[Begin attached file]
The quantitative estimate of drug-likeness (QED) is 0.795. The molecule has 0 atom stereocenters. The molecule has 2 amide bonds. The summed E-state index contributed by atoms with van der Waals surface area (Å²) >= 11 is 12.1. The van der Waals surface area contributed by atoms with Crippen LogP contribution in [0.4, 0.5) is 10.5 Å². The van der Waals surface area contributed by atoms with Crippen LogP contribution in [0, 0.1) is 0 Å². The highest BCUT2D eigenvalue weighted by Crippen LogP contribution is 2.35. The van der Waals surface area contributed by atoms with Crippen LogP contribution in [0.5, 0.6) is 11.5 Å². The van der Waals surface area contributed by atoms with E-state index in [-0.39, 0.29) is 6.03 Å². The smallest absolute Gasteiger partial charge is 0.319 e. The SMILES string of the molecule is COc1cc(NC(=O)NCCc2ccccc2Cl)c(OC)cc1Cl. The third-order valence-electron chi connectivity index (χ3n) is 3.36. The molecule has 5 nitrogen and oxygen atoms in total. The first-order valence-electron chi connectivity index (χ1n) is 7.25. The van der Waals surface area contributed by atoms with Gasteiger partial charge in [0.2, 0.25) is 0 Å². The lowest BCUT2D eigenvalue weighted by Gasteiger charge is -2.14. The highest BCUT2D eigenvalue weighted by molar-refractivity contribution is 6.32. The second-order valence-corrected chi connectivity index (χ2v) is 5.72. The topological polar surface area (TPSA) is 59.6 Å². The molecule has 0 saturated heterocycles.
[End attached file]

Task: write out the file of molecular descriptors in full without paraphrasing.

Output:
The quantitative estimate of drug-likeness (QED) is 0.795. The molecule has 0 atom stereocenters. The molecule has 2 amide bonds. The summed E-state index contributed by atoms with van der Waals surface area (Å²) >= 11 is 12.1. The van der Waals surface area contributed by atoms with Crippen LogP contribution in [0.4, 0.5) is 10.5 Å². The van der Waals surface area contributed by atoms with Crippen LogP contribution in [0, 0.1) is 0 Å². The highest BCUT2D eigenvalue weighted by Crippen LogP contribution is 2.35. The van der Waals surface area contributed by atoms with Crippen LogP contribution in [0.5, 0.6) is 11.5 Å². The van der Waals surface area contributed by atoms with E-state index in [-0.39, 0.29) is 6.03 Å². The smallest absolute Gasteiger partial charge is 0.319 e. The SMILES string of the molecule is COc1cc(NC(=O)NCCc2ccccc2Cl)c(OC)cc1Cl. The third-order valence-electron chi connectivity index (χ3n) is 3.36. The molecule has 5 nitrogen and oxygen atoms in total. The first-order valence-electron chi connectivity index (χ1n) is 7.25. The van der Waals surface area contributed by atoms with Gasteiger partial charge in [0.2, 0.25) is 0 Å². The lowest BCUT2D eigenvalue weighted by Gasteiger charge is -2.14. The highest BCUT2D eigenvalue weighted by molar-refractivity contribution is 6.32. The second-order valence-corrected chi connectivity index (χ2v) is 5.72. The topological polar surface area (TPSA) is 59.6 Å². The molecule has 0 saturated heterocycles.